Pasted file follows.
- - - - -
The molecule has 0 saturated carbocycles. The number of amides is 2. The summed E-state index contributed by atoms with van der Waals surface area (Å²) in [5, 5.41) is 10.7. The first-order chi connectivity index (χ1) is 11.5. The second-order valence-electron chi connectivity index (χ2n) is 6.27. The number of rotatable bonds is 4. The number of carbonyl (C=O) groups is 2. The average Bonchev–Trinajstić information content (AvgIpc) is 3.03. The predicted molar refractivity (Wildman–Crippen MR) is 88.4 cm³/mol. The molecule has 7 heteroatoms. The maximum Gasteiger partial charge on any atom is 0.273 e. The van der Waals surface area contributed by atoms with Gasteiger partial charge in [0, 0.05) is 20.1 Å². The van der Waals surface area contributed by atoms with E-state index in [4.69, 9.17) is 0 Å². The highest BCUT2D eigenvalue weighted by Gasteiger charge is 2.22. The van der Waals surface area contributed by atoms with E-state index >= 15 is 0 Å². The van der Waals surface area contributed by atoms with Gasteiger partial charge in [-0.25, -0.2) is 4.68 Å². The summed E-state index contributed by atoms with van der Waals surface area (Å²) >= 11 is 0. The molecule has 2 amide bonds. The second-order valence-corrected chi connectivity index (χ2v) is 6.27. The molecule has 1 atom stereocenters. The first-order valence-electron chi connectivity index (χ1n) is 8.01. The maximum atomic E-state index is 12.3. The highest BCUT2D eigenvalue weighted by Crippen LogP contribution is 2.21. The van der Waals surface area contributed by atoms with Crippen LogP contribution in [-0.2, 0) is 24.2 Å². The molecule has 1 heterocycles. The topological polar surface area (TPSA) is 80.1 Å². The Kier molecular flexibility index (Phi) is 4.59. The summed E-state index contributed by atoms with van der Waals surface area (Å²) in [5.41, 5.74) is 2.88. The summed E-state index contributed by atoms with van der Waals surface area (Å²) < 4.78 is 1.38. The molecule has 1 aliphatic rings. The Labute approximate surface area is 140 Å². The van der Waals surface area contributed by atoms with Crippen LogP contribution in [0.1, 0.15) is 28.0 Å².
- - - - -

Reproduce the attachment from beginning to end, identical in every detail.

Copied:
The molecule has 0 saturated carbocycles. The number of amides is 2. The summed E-state index contributed by atoms with van der Waals surface area (Å²) in [5, 5.41) is 10.7. The first-order chi connectivity index (χ1) is 11.5. The second-order valence-electron chi connectivity index (χ2n) is 6.27. The number of rotatable bonds is 4. The number of carbonyl (C=O) groups is 2. The average Bonchev–Trinajstić information content (AvgIpc) is 3.03. The predicted molar refractivity (Wildman–Crippen MR) is 88.4 cm³/mol. The molecule has 7 heteroatoms. The maximum Gasteiger partial charge on any atom is 0.273 e. The van der Waals surface area contributed by atoms with Gasteiger partial charge in [0, 0.05) is 20.1 Å². The van der Waals surface area contributed by atoms with E-state index in [4.69, 9.17) is 0 Å². The highest BCUT2D eigenvalue weighted by Gasteiger charge is 2.22. The van der Waals surface area contributed by atoms with E-state index >= 15 is 0 Å². The van der Waals surface area contributed by atoms with Gasteiger partial charge in [-0.25, -0.2) is 4.68 Å². The summed E-state index contributed by atoms with van der Waals surface area (Å²) >= 11 is 0. The molecule has 2 amide bonds. The second-order valence-corrected chi connectivity index (χ2v) is 6.27. The molecule has 1 atom stereocenters. The first-order valence-electron chi connectivity index (χ1n) is 8.01. The maximum atomic E-state index is 12.3. The highest BCUT2D eigenvalue weighted by Crippen LogP contribution is 2.21. The van der Waals surface area contributed by atoms with Crippen LogP contribution in [-0.2, 0) is 24.2 Å². The molecule has 1 heterocycles. The topological polar surface area (TPSA) is 80.1 Å². The Kier molecular flexibility index (Phi) is 4.59. The summed E-state index contributed by atoms with van der Waals surface area (Å²) in [5.41, 5.74) is 2.88. The summed E-state index contributed by atoms with van der Waals surface area (Å²) < 4.78 is 1.38. The molecule has 1 aliphatic rings. The Labute approximate surface area is 140 Å². The van der Waals surface area contributed by atoms with Crippen LogP contribution in [0.1, 0.15) is 28.0 Å².